4.  Click "Preview" to make sure it appears, then click save.

5.  Go to your blog and pin something to make sure it works

After finally solving this problem, it got me thinking how there are probably a few newbies just like me trying to figure out blogs.  So to make life easier, I will be adding a new page to my blog entitled, "Blogging How To's".  I will different things that I do to my blog that will hopefully help someone.  My first post, "How to Add a Pin It Button" should be up shortly.

Hoping all of you have a wonderful weekend.  4 more days until my Spring Break!!!!  Spread the life, love, and laughter friends :)

## Wednesday, March 21, 2012

### Anchor Charts

Hola blogging amigos! So one of the main reasons why I'm loving this blogging business is because I am pushing my creativity to the limit.  One area that I've been struggling with in particular has been creating visually pleasing charts for my kids.  Early in my teaching career, I felt that this "creativity" came naturally. Somewhere along the line, I feel I lost it.  I don't know why or how, I just know that it's not the same as it was.

I'm always inspired when I walk into a teacher's classroom and I see charts that I know I can easily create as well and use them.  That's why Ms. M's Anchor Chart Linky Party is the ideal party for me!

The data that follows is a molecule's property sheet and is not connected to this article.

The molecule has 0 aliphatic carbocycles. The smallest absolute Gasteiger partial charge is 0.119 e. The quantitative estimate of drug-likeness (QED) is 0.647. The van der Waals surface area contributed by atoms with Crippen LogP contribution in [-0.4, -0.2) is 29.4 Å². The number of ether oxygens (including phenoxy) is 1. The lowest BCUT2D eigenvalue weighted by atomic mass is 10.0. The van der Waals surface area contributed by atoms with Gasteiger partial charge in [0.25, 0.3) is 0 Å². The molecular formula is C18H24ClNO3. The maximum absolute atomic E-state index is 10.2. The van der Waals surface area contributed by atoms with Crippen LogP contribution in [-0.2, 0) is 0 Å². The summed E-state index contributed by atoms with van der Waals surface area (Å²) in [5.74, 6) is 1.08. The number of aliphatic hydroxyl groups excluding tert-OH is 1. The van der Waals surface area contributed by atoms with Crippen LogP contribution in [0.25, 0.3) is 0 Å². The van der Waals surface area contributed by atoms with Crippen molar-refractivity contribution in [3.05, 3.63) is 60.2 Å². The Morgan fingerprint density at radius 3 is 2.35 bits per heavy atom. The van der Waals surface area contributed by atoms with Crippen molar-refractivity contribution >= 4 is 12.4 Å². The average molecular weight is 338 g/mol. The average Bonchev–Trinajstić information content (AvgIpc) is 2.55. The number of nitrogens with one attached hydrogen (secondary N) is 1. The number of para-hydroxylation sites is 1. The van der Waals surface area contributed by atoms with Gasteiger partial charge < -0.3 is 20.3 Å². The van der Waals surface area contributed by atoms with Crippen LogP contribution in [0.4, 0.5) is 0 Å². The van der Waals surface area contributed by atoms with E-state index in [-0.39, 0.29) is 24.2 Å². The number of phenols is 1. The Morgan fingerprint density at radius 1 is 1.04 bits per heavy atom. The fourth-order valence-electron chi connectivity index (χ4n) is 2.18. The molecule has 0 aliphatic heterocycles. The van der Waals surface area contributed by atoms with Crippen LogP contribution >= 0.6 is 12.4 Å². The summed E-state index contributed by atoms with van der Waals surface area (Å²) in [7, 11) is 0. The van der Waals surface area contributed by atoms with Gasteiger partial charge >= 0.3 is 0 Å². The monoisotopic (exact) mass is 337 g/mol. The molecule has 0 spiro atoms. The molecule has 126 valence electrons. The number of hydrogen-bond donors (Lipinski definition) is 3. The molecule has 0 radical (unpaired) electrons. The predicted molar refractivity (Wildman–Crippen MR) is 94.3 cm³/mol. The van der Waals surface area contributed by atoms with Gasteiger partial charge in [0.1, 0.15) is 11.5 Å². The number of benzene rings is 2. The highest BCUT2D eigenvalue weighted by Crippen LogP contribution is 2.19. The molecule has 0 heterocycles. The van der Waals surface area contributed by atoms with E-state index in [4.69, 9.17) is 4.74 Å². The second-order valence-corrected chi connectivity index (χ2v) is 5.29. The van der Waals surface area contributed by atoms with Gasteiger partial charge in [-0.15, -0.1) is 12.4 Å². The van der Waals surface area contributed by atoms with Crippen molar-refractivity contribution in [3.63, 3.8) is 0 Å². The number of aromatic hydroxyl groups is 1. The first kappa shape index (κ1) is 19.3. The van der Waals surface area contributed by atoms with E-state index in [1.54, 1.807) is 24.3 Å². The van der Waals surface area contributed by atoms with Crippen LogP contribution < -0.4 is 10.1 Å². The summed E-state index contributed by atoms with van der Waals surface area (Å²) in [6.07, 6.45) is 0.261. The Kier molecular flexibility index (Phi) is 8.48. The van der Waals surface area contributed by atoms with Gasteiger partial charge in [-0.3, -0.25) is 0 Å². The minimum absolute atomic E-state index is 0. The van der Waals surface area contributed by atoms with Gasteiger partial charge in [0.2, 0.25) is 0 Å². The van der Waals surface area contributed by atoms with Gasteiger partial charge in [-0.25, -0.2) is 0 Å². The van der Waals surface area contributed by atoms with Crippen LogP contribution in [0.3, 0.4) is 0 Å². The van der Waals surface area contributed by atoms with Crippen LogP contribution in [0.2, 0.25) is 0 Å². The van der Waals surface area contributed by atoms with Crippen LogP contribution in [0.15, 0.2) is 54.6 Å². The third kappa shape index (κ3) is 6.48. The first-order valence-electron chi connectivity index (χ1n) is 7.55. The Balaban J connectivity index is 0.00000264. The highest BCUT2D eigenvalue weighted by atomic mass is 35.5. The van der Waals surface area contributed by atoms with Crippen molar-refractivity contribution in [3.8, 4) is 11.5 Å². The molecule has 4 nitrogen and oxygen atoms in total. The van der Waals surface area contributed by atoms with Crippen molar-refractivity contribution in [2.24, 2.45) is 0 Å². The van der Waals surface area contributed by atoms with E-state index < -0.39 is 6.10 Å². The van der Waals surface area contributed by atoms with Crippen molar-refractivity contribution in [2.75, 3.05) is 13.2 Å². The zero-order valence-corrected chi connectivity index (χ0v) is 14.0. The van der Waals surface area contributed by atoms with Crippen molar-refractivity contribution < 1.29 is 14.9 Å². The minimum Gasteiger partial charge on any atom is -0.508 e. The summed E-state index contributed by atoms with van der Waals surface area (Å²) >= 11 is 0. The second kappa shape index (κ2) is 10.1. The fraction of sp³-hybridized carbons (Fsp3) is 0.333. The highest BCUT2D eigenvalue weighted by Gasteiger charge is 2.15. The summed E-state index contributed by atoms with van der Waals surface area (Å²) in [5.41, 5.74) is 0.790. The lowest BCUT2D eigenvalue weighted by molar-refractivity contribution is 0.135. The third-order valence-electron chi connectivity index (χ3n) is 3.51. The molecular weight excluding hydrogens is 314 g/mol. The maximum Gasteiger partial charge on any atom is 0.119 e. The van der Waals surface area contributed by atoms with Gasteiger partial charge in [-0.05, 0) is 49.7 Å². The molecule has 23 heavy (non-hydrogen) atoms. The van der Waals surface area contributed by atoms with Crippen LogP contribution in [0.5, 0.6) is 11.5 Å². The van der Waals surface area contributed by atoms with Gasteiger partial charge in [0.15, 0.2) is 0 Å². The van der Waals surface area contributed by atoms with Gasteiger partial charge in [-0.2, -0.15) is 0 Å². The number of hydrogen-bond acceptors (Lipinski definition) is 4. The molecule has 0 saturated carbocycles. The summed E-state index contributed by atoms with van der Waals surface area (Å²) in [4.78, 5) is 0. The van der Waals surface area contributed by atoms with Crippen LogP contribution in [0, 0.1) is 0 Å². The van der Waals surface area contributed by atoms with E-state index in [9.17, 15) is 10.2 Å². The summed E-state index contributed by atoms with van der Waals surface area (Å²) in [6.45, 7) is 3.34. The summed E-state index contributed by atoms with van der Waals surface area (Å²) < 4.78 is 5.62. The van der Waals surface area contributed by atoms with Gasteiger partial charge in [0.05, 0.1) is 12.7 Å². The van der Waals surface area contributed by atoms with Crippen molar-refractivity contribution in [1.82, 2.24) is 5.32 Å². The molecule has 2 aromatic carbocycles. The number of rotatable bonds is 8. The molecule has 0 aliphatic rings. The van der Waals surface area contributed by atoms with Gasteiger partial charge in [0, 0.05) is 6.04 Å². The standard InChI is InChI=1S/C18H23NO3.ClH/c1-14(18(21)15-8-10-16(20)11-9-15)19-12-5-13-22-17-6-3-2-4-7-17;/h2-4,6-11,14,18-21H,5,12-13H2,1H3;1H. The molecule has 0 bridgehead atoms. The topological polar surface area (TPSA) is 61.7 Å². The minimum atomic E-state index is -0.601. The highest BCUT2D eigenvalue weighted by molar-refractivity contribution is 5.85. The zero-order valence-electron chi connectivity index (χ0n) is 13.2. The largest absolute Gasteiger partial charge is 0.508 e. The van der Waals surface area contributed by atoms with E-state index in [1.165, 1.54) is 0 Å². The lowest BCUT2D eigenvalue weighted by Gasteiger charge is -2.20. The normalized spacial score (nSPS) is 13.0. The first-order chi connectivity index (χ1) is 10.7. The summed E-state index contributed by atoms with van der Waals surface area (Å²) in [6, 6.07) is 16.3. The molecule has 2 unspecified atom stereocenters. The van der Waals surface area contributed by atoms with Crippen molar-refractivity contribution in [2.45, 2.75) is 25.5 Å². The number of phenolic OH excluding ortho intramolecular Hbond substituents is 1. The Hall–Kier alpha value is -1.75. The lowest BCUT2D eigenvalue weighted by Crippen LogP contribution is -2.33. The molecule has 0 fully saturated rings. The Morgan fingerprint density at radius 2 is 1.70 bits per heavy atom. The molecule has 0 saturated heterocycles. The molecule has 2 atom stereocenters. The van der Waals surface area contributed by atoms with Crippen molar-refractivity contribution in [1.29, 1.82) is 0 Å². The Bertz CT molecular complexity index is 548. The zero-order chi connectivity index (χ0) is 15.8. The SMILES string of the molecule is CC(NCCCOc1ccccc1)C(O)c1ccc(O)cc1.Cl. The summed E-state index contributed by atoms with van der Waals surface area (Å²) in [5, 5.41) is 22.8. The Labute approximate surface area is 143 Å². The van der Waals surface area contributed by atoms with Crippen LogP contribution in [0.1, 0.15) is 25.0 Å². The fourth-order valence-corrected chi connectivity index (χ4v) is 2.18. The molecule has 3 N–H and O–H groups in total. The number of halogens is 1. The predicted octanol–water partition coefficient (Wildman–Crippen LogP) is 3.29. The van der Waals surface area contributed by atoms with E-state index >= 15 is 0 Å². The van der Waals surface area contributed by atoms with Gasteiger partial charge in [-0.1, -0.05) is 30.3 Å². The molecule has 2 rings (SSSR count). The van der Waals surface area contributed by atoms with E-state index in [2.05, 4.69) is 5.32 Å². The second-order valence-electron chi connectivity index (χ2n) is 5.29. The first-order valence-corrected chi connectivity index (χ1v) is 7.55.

I have literally spent the last hour looking at charts from teachers that have linked up to the party.  I love it!

My contribution....the following charts.  The charts you'll see below are not the normal sized charts.   Instead, I fold it into fourths and cut these up to make mini charts.  I tape these up to my closet doors and an activity that we work on right under.  As you can see, we need to work on a parts of speech activity.

 Here's a close up of my quotation marks chart.

 Students created sentences w/dialogue inside each flap.
Now the chart below was created early in the school year and have kept it up to help me remember whose bdays to celebrate each month.  It also came very handy when we learned all about graphs.  I added the guided questions at that point.
 Birthday Chart-Cupcakes came from edhelper. However, I think that I'm creating my own cupcakes next year.